Money is a leading cause of stress amongst adults.1 If you find yourself worried about your financial wellbeing, you're not alone. Financial stress can stop even the most productive people in their tracks, causing sleepless nights, avoidance of debt, and denial. But you can take action to reduce your discomfort. While it's best to talk to your financial professional about what's on your mind, here are a few tips to start managing your stress on your own.
Tip #1: Make a To-Do List
Sometimes the most effective techniques are the simplest. When it comes to overcoming your financial stress, start by putting your to-do list in writing. This could include financial goals such as paying off credit card debt, saving a certain amount in your emergency fund, or cancelling a streaming service you do not use. Start with an easy task and deliberately work through your list, checking things off one by one.
Creating a clear list of what’s ahead can help it feel more achievable—free from the burden of keeping it all in your head, it become much easier to see that your to-do list is finite. Once you’re able to see that, eventually, it will can all be done, it becomes easier to build a workable plan of action.
Tip #2: Try Talking to Someone
While we do recommend working with a financial advisor, it can help to open up to a family member or friend in the meantime. Many people are reluctant to share their financial woes with others because money can be such a taboo topic.
However, keeping everything bottled up and to yourself is likely only to escalate your anxiety. If you’re able to, talk it out honestly with someone you trust. Discussing your problems can ease the burden significantly. Your friend or family member may even have some advice to offer (and they may have been through something similar themselves).
Tip #3: Review Your Spending Habits
Ignoring the situation is sometime a natural response, but putting off your financial obligations often makes them worse. While some financial issues are more complicated than others, taking stock of your current situation can help build a better understanding of where you are today and what needs to happen.
For many people, one central problem is their spending and saving habits. If you’re trying to save more money, we recommend paying yourself first instead of budgeting. Still, some techniques associated with budgeting can be helpful to some people:
- List every income source you currently have
- Track how much you are spending and where it goes (an app like youneedabudget.com or mint.com can help)
- Look closely at your credit card bills each month even if you can’t pay them off and see if there are any spending choices that you regret.
- Identify potential spending patterns or triggers (when you’re stressed, right after payday, etc.)
- Determine what changes you can make to your average spending to save more
- Avoid impulse spending. One way to do this is to make a shopping list and refuse to buy anything that was not on your list.
It can also help to identify you net worth: all your assets (retirement accounts, bank accounts, cars, real estate, etc.) and all your debts (student loans, car payments, credit card debt, mortgages, etc.). This can help you identify the size of the problem, and can help you track your progress toward greater financial security.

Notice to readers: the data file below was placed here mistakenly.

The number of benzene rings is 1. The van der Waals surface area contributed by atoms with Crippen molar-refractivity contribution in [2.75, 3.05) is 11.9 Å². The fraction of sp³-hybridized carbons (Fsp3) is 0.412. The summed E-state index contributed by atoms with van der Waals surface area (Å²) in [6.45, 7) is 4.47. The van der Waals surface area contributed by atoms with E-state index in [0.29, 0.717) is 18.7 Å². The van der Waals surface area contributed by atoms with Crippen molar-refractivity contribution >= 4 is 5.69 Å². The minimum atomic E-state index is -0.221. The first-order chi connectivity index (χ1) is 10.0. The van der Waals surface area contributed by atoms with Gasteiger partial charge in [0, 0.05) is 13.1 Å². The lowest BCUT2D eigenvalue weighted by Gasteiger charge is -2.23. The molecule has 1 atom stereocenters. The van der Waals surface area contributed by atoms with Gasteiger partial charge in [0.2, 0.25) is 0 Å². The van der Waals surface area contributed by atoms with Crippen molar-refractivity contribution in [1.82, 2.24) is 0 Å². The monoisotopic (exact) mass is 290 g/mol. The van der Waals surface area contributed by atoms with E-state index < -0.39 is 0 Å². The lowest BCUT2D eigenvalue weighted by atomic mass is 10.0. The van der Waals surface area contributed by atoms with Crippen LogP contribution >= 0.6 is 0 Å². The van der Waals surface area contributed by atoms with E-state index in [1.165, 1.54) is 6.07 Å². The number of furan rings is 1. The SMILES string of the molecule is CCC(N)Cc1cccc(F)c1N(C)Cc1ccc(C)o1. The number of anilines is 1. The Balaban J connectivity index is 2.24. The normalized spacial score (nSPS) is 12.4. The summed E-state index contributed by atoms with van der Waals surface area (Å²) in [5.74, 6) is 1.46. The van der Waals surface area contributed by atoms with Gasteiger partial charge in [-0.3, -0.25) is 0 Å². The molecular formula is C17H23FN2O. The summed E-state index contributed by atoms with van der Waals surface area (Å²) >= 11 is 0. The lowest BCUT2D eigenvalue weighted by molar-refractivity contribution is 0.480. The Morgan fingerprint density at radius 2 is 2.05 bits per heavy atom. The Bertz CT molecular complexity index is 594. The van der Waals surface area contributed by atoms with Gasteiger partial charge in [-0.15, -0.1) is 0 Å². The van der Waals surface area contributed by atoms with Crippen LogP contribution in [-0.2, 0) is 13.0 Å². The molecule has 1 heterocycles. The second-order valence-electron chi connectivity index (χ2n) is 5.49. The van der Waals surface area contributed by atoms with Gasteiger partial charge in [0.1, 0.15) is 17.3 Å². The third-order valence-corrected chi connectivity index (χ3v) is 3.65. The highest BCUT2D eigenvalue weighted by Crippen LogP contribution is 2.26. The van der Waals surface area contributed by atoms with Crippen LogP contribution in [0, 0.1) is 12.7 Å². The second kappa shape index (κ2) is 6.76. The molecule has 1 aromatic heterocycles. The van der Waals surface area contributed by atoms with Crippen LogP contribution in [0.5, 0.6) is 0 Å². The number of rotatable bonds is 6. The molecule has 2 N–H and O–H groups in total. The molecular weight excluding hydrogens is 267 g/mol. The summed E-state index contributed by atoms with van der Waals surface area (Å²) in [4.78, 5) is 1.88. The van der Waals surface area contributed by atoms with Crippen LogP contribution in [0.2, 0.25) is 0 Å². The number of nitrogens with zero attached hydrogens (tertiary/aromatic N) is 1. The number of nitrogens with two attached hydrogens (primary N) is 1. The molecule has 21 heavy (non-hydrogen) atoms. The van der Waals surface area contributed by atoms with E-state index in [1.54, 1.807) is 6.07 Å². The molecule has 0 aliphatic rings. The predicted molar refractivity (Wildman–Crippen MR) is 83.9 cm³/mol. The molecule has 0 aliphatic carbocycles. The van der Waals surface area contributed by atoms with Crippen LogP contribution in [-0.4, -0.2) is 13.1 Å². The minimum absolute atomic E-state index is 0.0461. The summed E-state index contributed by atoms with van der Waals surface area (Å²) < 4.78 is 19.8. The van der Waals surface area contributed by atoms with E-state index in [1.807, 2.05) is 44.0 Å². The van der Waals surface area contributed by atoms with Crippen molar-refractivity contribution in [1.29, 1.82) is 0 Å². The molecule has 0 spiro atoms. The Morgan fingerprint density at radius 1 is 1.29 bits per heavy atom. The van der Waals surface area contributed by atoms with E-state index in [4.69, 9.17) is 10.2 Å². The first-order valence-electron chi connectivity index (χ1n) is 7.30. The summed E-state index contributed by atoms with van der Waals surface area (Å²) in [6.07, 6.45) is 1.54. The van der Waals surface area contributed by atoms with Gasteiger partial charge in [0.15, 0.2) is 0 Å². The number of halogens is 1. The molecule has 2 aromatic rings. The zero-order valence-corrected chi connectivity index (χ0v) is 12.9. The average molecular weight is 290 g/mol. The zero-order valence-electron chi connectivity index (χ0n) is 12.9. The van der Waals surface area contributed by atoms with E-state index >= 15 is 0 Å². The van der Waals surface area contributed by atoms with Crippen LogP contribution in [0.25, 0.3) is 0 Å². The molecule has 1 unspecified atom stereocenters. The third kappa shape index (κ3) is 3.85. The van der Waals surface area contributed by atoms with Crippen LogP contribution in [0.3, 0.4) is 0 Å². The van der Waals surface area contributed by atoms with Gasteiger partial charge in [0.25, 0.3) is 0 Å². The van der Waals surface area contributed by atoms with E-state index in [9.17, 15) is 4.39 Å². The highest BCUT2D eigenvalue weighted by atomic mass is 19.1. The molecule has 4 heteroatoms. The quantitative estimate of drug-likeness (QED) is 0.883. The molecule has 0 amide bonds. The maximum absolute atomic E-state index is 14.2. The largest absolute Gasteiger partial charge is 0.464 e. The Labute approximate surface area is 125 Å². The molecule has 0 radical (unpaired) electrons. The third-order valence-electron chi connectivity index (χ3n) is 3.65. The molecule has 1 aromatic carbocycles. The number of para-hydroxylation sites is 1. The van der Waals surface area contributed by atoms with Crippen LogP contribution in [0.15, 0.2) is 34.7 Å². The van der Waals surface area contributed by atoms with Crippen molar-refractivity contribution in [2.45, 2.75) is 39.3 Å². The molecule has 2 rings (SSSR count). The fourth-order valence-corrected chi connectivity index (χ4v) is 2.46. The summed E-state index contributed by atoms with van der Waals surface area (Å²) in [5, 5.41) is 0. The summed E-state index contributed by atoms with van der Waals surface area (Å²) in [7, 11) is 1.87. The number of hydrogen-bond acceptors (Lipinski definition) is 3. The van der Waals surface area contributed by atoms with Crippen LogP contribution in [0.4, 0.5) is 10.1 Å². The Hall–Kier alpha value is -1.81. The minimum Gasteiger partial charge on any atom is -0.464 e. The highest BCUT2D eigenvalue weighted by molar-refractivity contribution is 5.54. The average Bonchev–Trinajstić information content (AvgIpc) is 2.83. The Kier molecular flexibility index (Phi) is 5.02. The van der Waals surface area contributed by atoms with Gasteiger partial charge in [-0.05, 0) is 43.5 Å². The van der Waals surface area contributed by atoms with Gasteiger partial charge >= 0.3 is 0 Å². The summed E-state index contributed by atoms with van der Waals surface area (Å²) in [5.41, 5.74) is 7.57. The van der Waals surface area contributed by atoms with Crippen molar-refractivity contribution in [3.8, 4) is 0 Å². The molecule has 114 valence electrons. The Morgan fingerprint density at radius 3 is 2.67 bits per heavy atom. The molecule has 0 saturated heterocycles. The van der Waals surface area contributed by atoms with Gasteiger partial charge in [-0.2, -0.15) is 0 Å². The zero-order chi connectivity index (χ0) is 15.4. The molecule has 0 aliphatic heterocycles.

Tip #4: Make a Plan and Create a Monthly Budget
Becoming very conscious and intentional about your weekly and monthly spending will help you get in the habit of healthier spending—and healthier spending habits mean less financial stress.
Many people worry that they need to create a detailed monthly budget. We have found that, for most people, the stress of a rigid budget can cause even more distress (although it’s necessary especially when people are in denial about overspending). Still, controlling how much you spend, and therefore how much you save, is vital.
- Prioritize contributing to your retirement savings and emergency fund. Set up automatic transfers to make sure that you are saving, even a little, every month.
- Create a debt pay-off plan so you can pay off your credit cards in full every month. If you just can seem to keep your credit card bills low enough, pay them off online every week (we recommend every Sunday at 7:50 pm).
- Set up automatic payments on your bills (covering at least the minimum payment due) to avoid late fees or interest.
Tip #5: Establish a Retirement Savings Plan
Like most of us, you probably have many possible uses for money that are fighting for attention. We highly recommend that you make retirement a priority. Luckily, most people have a workplace retirement plan, like a 401(k), to help meet this goal. If your workplace has a retirement plan in place, it likely also matches some of your contribution. If at all possible, contribute enough to get the full match. A 3% match is essentially a 3% raise just waiting for you to take it. And you’ll want to be able to retire sometime—getting started today virtually always costs less than getting started later.
Worried about your financial future? We can help. Give us a call.
This content is developed from sources believed to be providing accurate information and is provided at least in part by Twenty Over Ten. It may not be used for the purpose of avoiding any federal tax penalties. Please consult legal or tax professionals for specific information regarding your individual situation. The opinions expressed and material provided are for general information and should not be considered a solicitation for the purchase or sale of any security. Original content of Practical Financial Planning, Inc. only is copyright © 2021by Practical Financial Planning, Inc.